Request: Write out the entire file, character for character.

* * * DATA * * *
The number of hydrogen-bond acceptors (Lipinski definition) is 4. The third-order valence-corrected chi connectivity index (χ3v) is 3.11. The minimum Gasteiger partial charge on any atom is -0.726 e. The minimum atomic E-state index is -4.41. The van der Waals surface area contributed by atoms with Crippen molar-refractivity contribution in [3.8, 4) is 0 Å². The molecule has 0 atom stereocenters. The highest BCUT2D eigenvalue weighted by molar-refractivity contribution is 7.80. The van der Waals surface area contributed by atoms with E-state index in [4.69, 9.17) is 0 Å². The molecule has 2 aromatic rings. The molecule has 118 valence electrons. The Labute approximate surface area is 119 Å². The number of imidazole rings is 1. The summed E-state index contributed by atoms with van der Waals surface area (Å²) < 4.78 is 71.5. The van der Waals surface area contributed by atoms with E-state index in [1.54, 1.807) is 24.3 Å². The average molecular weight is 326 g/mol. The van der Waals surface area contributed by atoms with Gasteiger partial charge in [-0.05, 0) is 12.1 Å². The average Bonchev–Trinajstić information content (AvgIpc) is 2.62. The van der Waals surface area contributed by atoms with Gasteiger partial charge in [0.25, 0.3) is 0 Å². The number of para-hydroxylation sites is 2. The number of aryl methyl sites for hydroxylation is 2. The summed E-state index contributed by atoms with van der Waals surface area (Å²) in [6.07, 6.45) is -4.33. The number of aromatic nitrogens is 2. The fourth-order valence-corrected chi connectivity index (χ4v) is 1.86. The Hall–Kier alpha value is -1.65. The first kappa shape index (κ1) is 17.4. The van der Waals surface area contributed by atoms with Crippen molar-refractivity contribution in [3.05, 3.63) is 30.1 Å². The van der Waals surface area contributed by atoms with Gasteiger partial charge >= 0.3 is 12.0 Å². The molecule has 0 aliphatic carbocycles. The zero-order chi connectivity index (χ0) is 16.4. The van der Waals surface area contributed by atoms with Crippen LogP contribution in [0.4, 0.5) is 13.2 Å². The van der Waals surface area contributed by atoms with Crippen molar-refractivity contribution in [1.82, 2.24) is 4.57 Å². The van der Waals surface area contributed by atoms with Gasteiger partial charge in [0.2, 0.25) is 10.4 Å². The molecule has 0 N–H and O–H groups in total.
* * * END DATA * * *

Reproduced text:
The number of hydrogen-bond acceptors (Lipinski definition) is 4. The third-order valence-corrected chi connectivity index (χ3v) is 3.11. The minimum Gasteiger partial charge on any atom is -0.726 e. The minimum atomic E-state index is -4.41. The van der Waals surface area contributed by atoms with Crippen molar-refractivity contribution in [3.8, 4) is 0 Å². The molecule has 0 atom stereocenters. The highest BCUT2D eigenvalue weighted by molar-refractivity contribution is 7.80. The van der Waals surface area contributed by atoms with E-state index in [4.69, 9.17) is 0 Å². The molecule has 2 aromatic rings. The molecule has 118 valence electrons. The Labute approximate surface area is 119 Å². The number of imidazole rings is 1. The summed E-state index contributed by atoms with van der Waals surface area (Å²) < 4.78 is 71.5. The van der Waals surface area contributed by atoms with E-state index in [1.54, 1.807) is 24.3 Å². The average molecular weight is 326 g/mol. The van der Waals surface area contributed by atoms with Gasteiger partial charge in [-0.05, 0) is 12.1 Å². The average Bonchev–Trinajstić information content (AvgIpc) is 2.62. The van der Waals surface area contributed by atoms with Gasteiger partial charge in [0.25, 0.3) is 0 Å². The number of para-hydroxylation sites is 2. The number of aryl methyl sites for hydroxylation is 2. The summed E-state index contributed by atoms with van der Waals surface area (Å²) in [6.07, 6.45) is -4.33. The number of aromatic nitrogens is 2. The fourth-order valence-corrected chi connectivity index (χ4v) is 1.86. The Hall–Kier alpha value is -1.65. The first kappa shape index (κ1) is 17.4. The van der Waals surface area contributed by atoms with Crippen molar-refractivity contribution in [3.05, 3.63) is 30.1 Å². The van der Waals surface area contributed by atoms with Gasteiger partial charge >= 0.3 is 12.0 Å². The molecule has 0 aliphatic carbocycles. The zero-order chi connectivity index (χ0) is 16.4. The van der Waals surface area contributed by atoms with Crippen LogP contribution in [0.4, 0.5) is 13.2 Å². The van der Waals surface area contributed by atoms with Crippen molar-refractivity contribution in [1.82, 2.24) is 4.57 Å². The van der Waals surface area contributed by atoms with Gasteiger partial charge in [0.2, 0.25) is 10.4 Å². The molecule has 0 N–H and O–H groups in total.